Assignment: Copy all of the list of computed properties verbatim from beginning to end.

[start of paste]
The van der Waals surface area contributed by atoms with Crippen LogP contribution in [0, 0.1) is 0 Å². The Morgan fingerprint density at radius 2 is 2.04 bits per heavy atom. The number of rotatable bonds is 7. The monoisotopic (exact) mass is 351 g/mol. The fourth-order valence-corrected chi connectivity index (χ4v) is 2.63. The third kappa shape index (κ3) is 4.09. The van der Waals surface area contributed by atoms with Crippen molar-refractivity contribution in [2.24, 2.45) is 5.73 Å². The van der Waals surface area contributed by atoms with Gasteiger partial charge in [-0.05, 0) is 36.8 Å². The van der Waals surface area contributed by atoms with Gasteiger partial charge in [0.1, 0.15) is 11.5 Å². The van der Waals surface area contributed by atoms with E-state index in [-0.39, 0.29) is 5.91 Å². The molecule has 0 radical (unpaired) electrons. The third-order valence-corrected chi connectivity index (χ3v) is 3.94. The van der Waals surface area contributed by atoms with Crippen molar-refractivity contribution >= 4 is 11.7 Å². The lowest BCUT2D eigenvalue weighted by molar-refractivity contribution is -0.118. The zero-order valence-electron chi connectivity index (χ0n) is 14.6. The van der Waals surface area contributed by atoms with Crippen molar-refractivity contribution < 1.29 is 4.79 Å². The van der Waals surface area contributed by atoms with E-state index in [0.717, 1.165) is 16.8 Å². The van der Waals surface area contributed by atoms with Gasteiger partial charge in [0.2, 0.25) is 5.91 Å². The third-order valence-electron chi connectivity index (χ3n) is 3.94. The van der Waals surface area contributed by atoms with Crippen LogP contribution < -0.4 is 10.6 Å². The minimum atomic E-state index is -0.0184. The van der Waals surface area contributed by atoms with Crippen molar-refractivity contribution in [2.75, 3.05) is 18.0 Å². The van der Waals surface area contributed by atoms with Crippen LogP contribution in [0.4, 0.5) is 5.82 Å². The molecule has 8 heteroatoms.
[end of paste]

The van der Waals surface area contributed by atoms with Crippen LogP contribution in [0, 0.1) is 0 Å². The Morgan fingerprint density at radius 2 is 2.04 bits per heavy atom. The number of rotatable bonds is 7. The monoisotopic (exact) mass is 351 g/mol. The fourth-order valence-corrected chi connectivity index (χ4v) is 2.63. The third kappa shape index (κ3) is 4.09. The van der Waals surface area contributed by atoms with Crippen molar-refractivity contribution in [2.24, 2.45) is 5.73 Å². The van der Waals surface area contributed by atoms with Gasteiger partial charge in [-0.05, 0) is 36.8 Å². The van der Waals surface area contributed by atoms with Gasteiger partial charge in [0.1, 0.15) is 11.5 Å². The van der Waals surface area contributed by atoms with E-state index in [-0.39, 0.29) is 5.91 Å². The molecule has 0 radical (unpaired) electrons. The third-order valence-corrected chi connectivity index (χ3v) is 3.94. The van der Waals surface area contributed by atoms with Crippen molar-refractivity contribution >= 4 is 11.7 Å². The lowest BCUT2D eigenvalue weighted by molar-refractivity contribution is -0.118. The zero-order valence-electron chi connectivity index (χ0n) is 14.6. The van der Waals surface area contributed by atoms with Crippen molar-refractivity contribution < 1.29 is 4.79 Å². The van der Waals surface area contributed by atoms with E-state index in [0.717, 1.165) is 16.8 Å². The van der Waals surface area contributed by atoms with Gasteiger partial charge in [0.2, 0.25) is 5.91 Å². The third-order valence-electron chi connectivity index (χ3n) is 3.94. The van der Waals surface area contributed by atoms with Crippen LogP contribution < -0.4 is 10.6 Å². The minimum atomic E-state index is -0.0184. The van der Waals surface area contributed by atoms with Crippen molar-refractivity contribution in [2.75, 3.05) is 18.0 Å². The van der Waals surface area contributed by atoms with Crippen LogP contribution in [0.4, 0.5) is 5.82 Å². The molecule has 8 heteroatoms.